California Court Dismisses Challenge to Traditional Marriage

A legal challenge to the federal Defense of Marriage Act in a California court has been dismissed, closing the last avenue of protest that a same-sex couple has been using since 2004 to try to get homosexual “marriage” declared a right under both federal and state constitutions.

Federal District Court Judge David Carver dismissed the case against the state law Proposition 22 and the Defense of Marriage Act (DOMA), despite the May 2008 ruling in California’s Supreme Court that same-sex marriage was constitutional in the state. This particular case – Smelt v. Orange County – was peculiar because, according to a Liberty Counsel press release, the same-sex couple who challenged DOMA “had no legal, same-sex union from any state.”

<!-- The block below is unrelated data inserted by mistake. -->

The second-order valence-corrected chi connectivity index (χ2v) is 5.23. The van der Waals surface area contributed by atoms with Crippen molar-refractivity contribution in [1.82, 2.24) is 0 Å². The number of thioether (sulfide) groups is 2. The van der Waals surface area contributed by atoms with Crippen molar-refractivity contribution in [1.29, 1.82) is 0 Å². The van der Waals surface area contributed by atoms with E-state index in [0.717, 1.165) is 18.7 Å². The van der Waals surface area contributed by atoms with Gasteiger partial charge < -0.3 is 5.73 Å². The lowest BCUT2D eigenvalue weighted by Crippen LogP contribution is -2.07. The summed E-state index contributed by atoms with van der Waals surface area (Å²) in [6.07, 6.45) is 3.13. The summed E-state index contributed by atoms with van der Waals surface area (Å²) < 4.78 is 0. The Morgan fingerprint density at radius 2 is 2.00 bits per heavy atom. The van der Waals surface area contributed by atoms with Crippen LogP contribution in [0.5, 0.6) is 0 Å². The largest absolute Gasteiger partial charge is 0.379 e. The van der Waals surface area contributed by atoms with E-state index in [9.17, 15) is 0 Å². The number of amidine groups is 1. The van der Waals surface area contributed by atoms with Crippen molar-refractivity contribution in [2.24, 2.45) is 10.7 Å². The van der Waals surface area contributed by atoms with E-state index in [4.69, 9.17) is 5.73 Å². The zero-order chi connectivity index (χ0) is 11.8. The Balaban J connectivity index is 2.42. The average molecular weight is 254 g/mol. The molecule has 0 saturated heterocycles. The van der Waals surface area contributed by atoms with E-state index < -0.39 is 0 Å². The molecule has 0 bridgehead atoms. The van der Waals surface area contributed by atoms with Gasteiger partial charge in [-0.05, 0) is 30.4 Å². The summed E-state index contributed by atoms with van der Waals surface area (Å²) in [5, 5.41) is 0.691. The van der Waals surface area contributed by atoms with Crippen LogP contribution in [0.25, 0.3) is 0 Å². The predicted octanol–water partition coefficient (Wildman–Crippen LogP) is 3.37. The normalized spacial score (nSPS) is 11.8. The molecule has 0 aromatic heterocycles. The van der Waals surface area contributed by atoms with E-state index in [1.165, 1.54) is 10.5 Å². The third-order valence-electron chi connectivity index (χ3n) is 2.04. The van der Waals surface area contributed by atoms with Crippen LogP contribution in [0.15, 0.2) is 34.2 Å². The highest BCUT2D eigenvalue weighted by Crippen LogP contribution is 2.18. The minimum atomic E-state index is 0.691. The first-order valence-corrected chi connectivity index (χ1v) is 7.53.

Mat Staver is dean of Liberty University School of Law and founder of Liberty Counsel, which intervened in the case for pro-family advocates in 2004. He says the good news is that Carver upheld the dismissal of the case by the Ninth U.S. Circuit Court of Appeals in 2006 – and another district court judge in 2005 – on the grounds that the couple involved did not have a valid same-sex marriage from another state and that there was no fundamental right to such a relationship in the Constitution.

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